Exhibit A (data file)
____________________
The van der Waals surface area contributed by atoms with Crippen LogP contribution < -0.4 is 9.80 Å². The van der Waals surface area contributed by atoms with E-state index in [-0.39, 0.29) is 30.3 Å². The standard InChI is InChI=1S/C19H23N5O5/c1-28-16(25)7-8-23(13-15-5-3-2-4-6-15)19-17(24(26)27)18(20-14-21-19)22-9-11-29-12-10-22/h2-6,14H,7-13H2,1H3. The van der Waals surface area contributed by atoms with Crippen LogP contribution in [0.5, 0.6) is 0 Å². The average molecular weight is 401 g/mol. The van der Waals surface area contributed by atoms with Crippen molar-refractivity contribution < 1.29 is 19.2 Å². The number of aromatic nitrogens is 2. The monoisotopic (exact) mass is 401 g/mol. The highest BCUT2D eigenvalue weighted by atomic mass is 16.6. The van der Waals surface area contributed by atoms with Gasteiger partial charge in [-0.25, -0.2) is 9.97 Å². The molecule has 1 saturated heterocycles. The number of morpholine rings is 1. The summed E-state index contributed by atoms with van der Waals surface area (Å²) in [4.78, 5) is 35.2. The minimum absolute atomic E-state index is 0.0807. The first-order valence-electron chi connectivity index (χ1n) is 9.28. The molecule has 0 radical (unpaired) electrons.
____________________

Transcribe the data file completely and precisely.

The van der Waals surface area contributed by atoms with Crippen LogP contribution < -0.4 is 9.80 Å². The van der Waals surface area contributed by atoms with E-state index in [-0.39, 0.29) is 30.3 Å². The standard InChI is InChI=1S/C19H23N5O5/c1-28-16(25)7-8-23(13-15-5-3-2-4-6-15)19-17(24(26)27)18(20-14-21-19)22-9-11-29-12-10-22/h2-6,14H,7-13H2,1H3. The van der Waals surface area contributed by atoms with Crippen LogP contribution in [0.5, 0.6) is 0 Å². The average molecular weight is 401 g/mol. The van der Waals surface area contributed by atoms with Crippen molar-refractivity contribution < 1.29 is 19.2 Å². The number of aromatic nitrogens is 2. The monoisotopic (exact) mass is 401 g/mol. The highest BCUT2D eigenvalue weighted by atomic mass is 16.6. The van der Waals surface area contributed by atoms with Gasteiger partial charge in [-0.25, -0.2) is 9.97 Å². The molecule has 1 saturated heterocycles. The number of morpholine rings is 1. The summed E-state index contributed by atoms with van der Waals surface area (Å²) in [4.78, 5) is 35.2. The minimum absolute atomic E-state index is 0.0807. The first-order valence-electron chi connectivity index (χ1n) is 9.28. The molecule has 0 radical (unpaired) electrons.